Defence giant wins Scottish tidal power plant deal

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THE company behind a £50 million project to build the world’s largest tidal stream energy facility off the coast of Caithness yesterday signed a deal with US defence giant Lockheed Martin to build the first turbine.

Atlantis, majority owner of the MeyGen project, said Lockheed will manufacture the steel turbine housing and assemble parts including the gearbox and generator.

The project will be built off the Caithness coast. Picture: Geograph

The project will be built off the Caithness coast. Picture: Geograph

The companies, which have worked together for several years, said they were looking to use local firms where possible on the turbine build. The 18-metre rotor diameter turbine will be one of the largest capacity single rotor turbines ever built.

The turbine will be one of four devices in the first phase of the MeyGen project and is scheduled to arrive in Scotland for installation in 2016.

Atlantis eventually plans to have up to 269 turbines on the seabed in the Pentland Firth between Caithness and Orkney.

Last year the company secured more than £50m in funding for the first phase of the MeyGen project, including backing from the Scottish Government, Highlands and Islands Enterprise, the UK government and the Crown Estate.

Lockheed Martin has been a partner of Atlantis for years

Tim Cornelius

Tim Cornelius, chief executive of Atlantis, said the Lockheed Martin contract was a further development in the work of the two companies at what he described as the “forefront of tidal power generation”.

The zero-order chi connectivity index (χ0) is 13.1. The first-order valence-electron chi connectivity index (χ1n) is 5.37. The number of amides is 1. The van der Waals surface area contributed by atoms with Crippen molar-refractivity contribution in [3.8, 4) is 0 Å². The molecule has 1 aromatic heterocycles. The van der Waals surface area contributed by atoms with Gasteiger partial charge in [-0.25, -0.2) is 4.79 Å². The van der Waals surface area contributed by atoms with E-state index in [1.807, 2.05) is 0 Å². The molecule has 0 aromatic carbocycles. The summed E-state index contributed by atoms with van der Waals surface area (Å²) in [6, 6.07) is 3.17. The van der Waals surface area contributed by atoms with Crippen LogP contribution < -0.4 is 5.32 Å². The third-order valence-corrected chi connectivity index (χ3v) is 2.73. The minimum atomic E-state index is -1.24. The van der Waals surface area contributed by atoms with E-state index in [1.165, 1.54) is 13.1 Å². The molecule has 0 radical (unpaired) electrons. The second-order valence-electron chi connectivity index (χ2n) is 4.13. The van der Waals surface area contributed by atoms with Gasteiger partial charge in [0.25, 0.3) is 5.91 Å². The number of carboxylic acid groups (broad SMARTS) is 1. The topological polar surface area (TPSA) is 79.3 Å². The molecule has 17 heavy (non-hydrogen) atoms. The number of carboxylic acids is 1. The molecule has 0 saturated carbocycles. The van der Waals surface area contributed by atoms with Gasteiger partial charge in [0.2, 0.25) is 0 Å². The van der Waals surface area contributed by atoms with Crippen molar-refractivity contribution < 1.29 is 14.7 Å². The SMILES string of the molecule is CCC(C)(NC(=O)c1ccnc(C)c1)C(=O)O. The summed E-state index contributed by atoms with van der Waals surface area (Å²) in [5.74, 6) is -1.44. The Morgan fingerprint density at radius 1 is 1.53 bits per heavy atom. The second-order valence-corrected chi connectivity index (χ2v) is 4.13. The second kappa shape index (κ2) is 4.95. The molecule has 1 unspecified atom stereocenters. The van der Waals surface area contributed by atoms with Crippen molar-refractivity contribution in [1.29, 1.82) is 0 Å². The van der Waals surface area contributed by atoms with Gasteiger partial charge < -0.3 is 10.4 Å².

“Lockheed Martin has been a strong partner and supporter of Atlantis for a number of years and we look forward to continuing to work alongside this global technology giant as we continue to deliver turbine systems for installation on the MeyGen project.”

Atlantis also said that contractors had yesterday started horizontal directional drilling operations at the MeyGen construction site in Caithness to create the bores for the cables which will link the onshore site at Ness of Quoys with the four subsea turbines.

Each of the four bores will be around 550 metres long, and is designed to contain a 4.4kV cable through which tidally generated energy can be exported from the turbines to the onshore grid connection.

The drilling is expected to take four months and will be carried out by Manchester-based O’Connor Utilities. Construction works have been underway at the onshore site since January.

MeyGen was one of the first tidal projects in the world to secure the necessary planning consent, lease agreement, grid connection and power purchase agreement in order to begin onshore and offshore construction.

Construction of the first phase of the project is expected to take place throughout 2015 and 2016, with first power being delivered to the grid for sale in 2016.